One of Federer’s big challenges, though—aside from the man on the other side of the net—was his power of recovery: He had pulled the night shift for three nights in a row, twice in three setters. It would be a fast turn-around to switch to an afternoon final, as he admitted:
“It’s a lot of fun but it’s also a lot of work… week it’s been a grind, going to bed at 3:30pm [Friday] night—it’s been rough. And then turn around to 3pm match… so I hope I can play decent tennis.”
But it was evident from the start that Federer’s timing was not quite on. As early as the third game, he chased in to miss an easy volley. While Tsonga found two aces in the seventh game, Federer double faulted, then netted a backhand for deuce. The same story unfolded through a set that never really hit the heights on either side. But too many errors from Federer set up a first break point for the Frenchman just as the first set seemed destined for a tie-break. Instead Tsonga took the set, 7-5.
It’s a big achievement because I worked really hard to come back from my knee injury
If anything, Federer struggled still more in the second set. A love hold from Tsonga was followed by a drawn-out hold from Federer as he made error after error. He fended off a break point but managed to find two aces to hold for 3-3.
It was exactly the same in the next game: Federer constantly digging deep to pull back a deficit. From 15-40, following a double fault, he reached deuce with two serve and volley plays. He faced two more break points, one minute hitting an ace, the next netting a volley or firing a forehand wide. He fought on, holding for 4-4, and did it again for 5-5 in the longest game of the match.
This time, of course, the two break points were also match points—tense moments indeed, but Federer held, while Tsonga, sometimes guilty of errors under pressure, was both relentless and consistent, as he had been all week.
Federer aced to level and held again to take it to a tie-break—but repeated long service games were taking their toll. He stretched out the right shoulder that takes all the pressure in his one-handed game, and managed a couple of aces at the start of the tie-break.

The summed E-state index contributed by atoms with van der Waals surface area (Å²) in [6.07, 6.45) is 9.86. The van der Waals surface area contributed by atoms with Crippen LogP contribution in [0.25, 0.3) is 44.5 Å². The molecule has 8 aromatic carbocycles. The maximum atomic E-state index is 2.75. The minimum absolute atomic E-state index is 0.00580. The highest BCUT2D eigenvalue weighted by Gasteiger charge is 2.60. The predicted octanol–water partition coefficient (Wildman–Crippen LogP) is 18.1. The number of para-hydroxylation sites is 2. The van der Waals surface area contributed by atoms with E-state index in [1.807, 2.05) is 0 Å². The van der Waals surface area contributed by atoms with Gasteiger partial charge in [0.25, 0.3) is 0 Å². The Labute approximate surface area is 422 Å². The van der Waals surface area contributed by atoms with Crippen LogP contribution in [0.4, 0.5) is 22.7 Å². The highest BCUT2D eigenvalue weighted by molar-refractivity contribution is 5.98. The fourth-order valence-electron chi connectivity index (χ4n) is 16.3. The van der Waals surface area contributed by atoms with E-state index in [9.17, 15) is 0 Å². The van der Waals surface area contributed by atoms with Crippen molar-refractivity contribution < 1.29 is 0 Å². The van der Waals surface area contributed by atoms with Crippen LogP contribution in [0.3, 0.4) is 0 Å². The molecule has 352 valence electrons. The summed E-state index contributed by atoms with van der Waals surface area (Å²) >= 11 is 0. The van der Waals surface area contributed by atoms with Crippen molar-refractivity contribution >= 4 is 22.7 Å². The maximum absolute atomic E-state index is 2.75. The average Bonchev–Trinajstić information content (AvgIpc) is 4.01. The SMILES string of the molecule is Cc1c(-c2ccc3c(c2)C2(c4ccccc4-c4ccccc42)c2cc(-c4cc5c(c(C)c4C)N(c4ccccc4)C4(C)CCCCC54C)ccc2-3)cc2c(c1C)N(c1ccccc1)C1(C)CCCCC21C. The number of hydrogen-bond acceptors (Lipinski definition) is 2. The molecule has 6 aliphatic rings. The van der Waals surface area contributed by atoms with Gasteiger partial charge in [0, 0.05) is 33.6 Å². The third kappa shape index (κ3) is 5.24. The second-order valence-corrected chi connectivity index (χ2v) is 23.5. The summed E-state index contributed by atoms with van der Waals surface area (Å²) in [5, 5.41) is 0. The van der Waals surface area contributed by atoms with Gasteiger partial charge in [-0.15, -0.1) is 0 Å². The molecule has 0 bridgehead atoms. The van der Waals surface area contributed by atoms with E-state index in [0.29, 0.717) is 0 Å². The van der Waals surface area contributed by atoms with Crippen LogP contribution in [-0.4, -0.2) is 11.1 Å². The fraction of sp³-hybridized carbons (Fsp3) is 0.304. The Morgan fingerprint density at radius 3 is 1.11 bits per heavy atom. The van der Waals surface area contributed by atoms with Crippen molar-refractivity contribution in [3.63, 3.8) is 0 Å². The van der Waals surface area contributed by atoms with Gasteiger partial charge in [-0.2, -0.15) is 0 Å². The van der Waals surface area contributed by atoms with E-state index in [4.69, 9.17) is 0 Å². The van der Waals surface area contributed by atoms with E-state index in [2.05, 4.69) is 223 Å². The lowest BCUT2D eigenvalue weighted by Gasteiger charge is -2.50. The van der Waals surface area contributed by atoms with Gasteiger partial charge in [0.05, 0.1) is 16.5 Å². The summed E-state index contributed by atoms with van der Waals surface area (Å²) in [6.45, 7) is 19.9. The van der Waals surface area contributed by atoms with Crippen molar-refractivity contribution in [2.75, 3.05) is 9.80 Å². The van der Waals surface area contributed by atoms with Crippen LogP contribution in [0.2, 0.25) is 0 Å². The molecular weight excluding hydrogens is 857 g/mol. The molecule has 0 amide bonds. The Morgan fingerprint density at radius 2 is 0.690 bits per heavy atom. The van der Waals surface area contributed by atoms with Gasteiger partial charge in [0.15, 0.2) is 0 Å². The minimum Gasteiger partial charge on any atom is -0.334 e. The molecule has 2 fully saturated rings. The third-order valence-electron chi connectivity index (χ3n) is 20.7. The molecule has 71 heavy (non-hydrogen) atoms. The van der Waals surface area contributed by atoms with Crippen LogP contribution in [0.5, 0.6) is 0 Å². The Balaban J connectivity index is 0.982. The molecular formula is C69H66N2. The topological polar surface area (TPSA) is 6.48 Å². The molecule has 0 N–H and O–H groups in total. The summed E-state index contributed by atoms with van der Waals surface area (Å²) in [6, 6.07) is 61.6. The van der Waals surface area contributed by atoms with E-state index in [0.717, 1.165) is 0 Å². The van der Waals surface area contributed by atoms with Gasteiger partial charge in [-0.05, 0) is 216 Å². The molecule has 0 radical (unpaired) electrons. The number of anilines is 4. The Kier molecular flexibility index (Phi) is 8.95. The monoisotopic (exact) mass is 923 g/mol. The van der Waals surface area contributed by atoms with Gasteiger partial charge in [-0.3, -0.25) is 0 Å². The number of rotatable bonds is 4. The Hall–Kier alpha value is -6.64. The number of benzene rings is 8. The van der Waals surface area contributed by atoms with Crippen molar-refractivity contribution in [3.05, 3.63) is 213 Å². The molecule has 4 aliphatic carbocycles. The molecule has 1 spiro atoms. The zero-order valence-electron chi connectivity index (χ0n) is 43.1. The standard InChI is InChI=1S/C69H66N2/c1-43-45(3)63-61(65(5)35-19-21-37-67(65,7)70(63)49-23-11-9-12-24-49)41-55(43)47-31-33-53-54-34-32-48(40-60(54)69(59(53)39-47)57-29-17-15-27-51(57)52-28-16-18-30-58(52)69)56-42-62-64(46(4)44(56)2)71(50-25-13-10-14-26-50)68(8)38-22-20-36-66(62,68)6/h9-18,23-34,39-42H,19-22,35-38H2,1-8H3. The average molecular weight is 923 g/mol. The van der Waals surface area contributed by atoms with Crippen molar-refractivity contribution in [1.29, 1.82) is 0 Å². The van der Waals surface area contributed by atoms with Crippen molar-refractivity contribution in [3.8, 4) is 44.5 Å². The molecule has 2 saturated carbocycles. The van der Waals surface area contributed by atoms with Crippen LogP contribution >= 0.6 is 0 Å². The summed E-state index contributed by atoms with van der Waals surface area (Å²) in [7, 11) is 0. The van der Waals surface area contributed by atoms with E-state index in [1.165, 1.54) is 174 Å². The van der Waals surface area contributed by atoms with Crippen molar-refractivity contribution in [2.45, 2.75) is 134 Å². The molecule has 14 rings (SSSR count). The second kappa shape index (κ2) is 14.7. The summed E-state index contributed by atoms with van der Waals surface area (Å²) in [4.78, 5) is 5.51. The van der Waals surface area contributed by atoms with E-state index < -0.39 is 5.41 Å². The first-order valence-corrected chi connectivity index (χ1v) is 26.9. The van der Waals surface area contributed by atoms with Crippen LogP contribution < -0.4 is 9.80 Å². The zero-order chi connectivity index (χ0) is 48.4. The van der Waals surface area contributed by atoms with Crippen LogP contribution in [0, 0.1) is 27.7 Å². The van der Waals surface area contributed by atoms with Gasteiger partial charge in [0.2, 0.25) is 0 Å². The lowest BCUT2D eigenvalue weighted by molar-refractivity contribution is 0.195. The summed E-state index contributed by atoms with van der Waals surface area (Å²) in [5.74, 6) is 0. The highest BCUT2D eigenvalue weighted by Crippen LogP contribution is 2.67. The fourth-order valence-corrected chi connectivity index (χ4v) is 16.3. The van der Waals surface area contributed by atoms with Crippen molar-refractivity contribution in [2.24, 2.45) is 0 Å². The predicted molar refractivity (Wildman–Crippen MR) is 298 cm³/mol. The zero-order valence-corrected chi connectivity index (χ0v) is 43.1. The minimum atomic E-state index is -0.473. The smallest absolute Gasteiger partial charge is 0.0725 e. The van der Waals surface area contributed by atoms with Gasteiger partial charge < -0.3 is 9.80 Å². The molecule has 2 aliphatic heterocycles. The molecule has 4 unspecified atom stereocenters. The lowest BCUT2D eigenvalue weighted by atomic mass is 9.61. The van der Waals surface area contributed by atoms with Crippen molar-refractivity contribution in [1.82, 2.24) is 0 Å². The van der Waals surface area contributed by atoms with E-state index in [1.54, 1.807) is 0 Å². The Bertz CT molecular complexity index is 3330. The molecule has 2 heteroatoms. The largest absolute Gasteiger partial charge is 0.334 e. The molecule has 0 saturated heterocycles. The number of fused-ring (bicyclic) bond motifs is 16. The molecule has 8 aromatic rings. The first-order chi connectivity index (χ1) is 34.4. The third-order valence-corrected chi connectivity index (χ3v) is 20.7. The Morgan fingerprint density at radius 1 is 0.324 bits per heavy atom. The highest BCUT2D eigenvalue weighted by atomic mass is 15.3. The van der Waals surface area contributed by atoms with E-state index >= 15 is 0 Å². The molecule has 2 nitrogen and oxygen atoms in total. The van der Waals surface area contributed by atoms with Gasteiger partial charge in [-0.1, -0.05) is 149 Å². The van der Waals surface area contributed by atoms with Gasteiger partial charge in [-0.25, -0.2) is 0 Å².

Tsonga, meanwhile, was now hitting his serve at over 230kph, forcing more errors. The outcome never looked in doubt, and Tsonga served out the match, 7-6(3), without ever facing a break point, to be one of a very rare breed of player in the current era: A second Masters title, six years after his first.
It was a gracious ceremony, as one might expect from two men who like each so well. Tsonga began by thanking Federer for all he has done for tennis, Federer telling the Frenchman that he deserved to be the champion.
Tsonga, perhaps the owner of the most winning smile in sport, could not stop beaming: “I played well all week. I beat many good guys. It’s a big achievement because I worked really hard to come back from my knee injury last year.”
Federer admitted that he had struggled with the tight schedule and the difficult switch from cool night play to what turned out to be the hottest afternoon of the tournament.
“Today was just difficult in terms of rhythm from the baseline, so it was like a new tournament for me. No excuses. I think he played really solid and well when he had to.
“I’m overall pretty happy that I made the finals in my first tournament back on hard courts…I know what I need to work on the next few days and weeks.”
Tsonga earns another reward for a quite outstanding week of tennis. Four top-10 victories will take him back into the top 10 himself. And with this form, fitness, and the confidence that comes from both, he will be a threat in Cincinnati and New York and once more a contender for the ATP World Tour Finals.